Anyway if we can get the figures for a fast card in a D7000 we'll see, since I expect them to be higher than the r11 for my slow Sandisk Ultra.
     
  5. Hi Shun,
    My posting crossed with yours so I only just saw it. Please what does your D7000 display show for 12 bit lossy compressed NEF with a Sandisk Extreme Pro?
    Also is your understanding of the manual the same as mine; that it's giving an estimate of shots before buffer fills up?
    Would you also agree with me that the D7000 should write about 2 12 bit lossy frames per second?
    Thanks all.
     
  6. ShunCheung

    ShunCheung Moderator

    Richard, here is some RAW data for you to digest. The test procedure is the same for the D7000 and D7100, as I described on the following thread yesterday: http://www.photo.net/nikon-camera-forum/00bZtQ However, on the D7100, I tested both 12-bit and 14-bit RAW.
    You can watch the clock on my i-Pad under the stop watch mode. Again, on the D7000, I was using 14-bit, lossy compressed RAW. Here I am only showing the first 18 frames. After 20 frames or so, the D7000 slows further down to somewhere between 0.7 to 1.0 second to write each frame; I would take 0.8 or 0.9 as an average.
    [​IMG]
    00bauH-534395584.jpg
     
  7. ShunCheung

    ShunCheung Moderator

    with 95MB/sec Extreme Pro
    Please click on the link below for a larger image.
    [​IMG]
    00bauI-534395684.jpg
     
  8. ShunCheung

    ShunCheung Moderator

    Please what does your D7000 display show for 12 bit lossy compressed NEF with a Sandisk Extreme Pro?​
    My D7000 shows 11 frames (r11) remaining for 12-bit lossy compressred RAW, with the Extreme Pro or any other SD card I put in there. I just tried that. Again, that counter has nothing to do with the type of card. If I switch to lossless compressed and 14 bit, it goes down to 10 frames.
    I also switched off Active D Lighting, long-exposure noise reduction, and high-ISO noise reduction, and my ISO setting is 100. Some of those settings can affect your buffer size, especially long-exposure noise reduction.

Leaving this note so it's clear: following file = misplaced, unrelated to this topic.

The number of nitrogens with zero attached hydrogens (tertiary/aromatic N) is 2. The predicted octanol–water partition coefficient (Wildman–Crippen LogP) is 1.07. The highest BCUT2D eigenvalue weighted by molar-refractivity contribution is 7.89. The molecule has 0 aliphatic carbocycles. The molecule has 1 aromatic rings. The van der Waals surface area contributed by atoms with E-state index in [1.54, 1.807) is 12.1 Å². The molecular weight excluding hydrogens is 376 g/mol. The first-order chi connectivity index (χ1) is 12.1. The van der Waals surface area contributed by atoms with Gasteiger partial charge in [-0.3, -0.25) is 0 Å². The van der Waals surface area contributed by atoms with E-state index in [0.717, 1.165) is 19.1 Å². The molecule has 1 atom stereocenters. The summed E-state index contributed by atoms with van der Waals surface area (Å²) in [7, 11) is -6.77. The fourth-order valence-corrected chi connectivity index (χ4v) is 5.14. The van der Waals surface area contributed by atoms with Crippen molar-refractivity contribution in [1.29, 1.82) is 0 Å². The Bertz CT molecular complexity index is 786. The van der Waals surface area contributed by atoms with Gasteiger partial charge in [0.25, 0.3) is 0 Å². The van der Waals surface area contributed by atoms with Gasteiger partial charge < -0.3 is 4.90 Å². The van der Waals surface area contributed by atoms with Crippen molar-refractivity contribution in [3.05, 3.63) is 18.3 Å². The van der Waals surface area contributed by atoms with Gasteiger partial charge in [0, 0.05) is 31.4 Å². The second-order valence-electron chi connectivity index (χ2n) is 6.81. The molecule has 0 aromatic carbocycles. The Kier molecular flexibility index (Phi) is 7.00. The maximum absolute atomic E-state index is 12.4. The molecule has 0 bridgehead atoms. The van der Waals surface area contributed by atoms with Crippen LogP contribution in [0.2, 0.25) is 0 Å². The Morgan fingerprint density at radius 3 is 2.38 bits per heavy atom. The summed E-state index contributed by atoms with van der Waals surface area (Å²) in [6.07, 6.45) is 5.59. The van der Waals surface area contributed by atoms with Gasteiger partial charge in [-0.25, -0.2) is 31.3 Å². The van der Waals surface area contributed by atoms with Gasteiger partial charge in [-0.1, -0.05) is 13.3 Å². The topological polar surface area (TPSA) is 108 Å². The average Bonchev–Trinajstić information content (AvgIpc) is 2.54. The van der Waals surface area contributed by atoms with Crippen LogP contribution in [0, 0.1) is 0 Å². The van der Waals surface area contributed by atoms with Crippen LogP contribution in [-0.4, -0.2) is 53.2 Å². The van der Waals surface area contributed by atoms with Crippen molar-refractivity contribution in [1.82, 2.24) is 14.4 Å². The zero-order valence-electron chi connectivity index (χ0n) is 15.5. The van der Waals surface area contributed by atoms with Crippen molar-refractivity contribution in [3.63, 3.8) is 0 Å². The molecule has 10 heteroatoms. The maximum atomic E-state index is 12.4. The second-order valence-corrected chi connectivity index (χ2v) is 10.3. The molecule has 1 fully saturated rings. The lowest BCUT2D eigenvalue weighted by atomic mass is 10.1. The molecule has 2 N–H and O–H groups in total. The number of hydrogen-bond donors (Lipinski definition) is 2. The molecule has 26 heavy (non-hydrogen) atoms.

9. Thanks for that Shun. Same as my slow old Sandisk Ultra. It confirms what I originally thought and Wouter and you have correctly pointed out. It looks as if the display is just approx. (buffer size)/(estimated file size). The figures in the manual must therefore be an estimate of "frames to overflow buffer" with the card under test not of buffer capacity which is what Nikon say.
    From your D7000 tests above it looks as if both cards allow about 12 frames before the camera slows which is what the manual quotes. Interestingly you've actually caught the display on the change in a few frames.
    It now all starts to make some kind of sense.
    12 bit lossy. Display shows 11 estimate is 15 (we can write out a few small frames before the buffer fills up).
    14 bit lossless. Display shows 10 estimate is 10 (can't even get one out before buffer fills up).
    Small frames mean camera runs longer before buffer fills *and* get written out faster.
    Guess I'll go with Sandisk Extreme either 30 or 45 MB/s. According to the Sandisk Web page 4 & 8 GB are 30 MB/s. Larger cards are 45 MB/s.
    Could you tell your Sandisk friend that it's confusing the way they apparently change the specs and keep the names the same. I have 3 Sandisk Ultras. One says nothing, one says 15 MB/s, and one says Class 4. I *think* they are all probably the same speed but I'm not sure .....
     
  10. I posted too soon. If I turn on distortion control (quoted as a slowing factor which ADL is not) the JPEG buffer estimate in the viewfinder goes down (and the maximum burst goes down too). I guess the distortion processing is done between the buffer and the card write process which makes the buffer fill quicker since frames are written out slower. I give up on understanding exactly what the viewfinder display is showing!
     
  11. But, Richard, what you find makes sense - distortion control is a slowing factor, as it is (heavy) post processing done while the image is in the buffer (to me, it makes sense this has to happen at that time, as the operation is too intensive to do "on the fly"). So, don't think of the buffer as only a "cache for SD-card writing operations", there is a bit more going on there.
    While the buffer is FIFO, it is FIFO-one-file-at-a-time, as far as I've come to understand. Once it starts writing, it's not like it clears 1MB of the buffer once it wrote 1MB. Plus, if files are "edited" while in the buffer, it will need to reserve space for writing the edited file in the buffer - and that reduces the available number of shots in the buffer.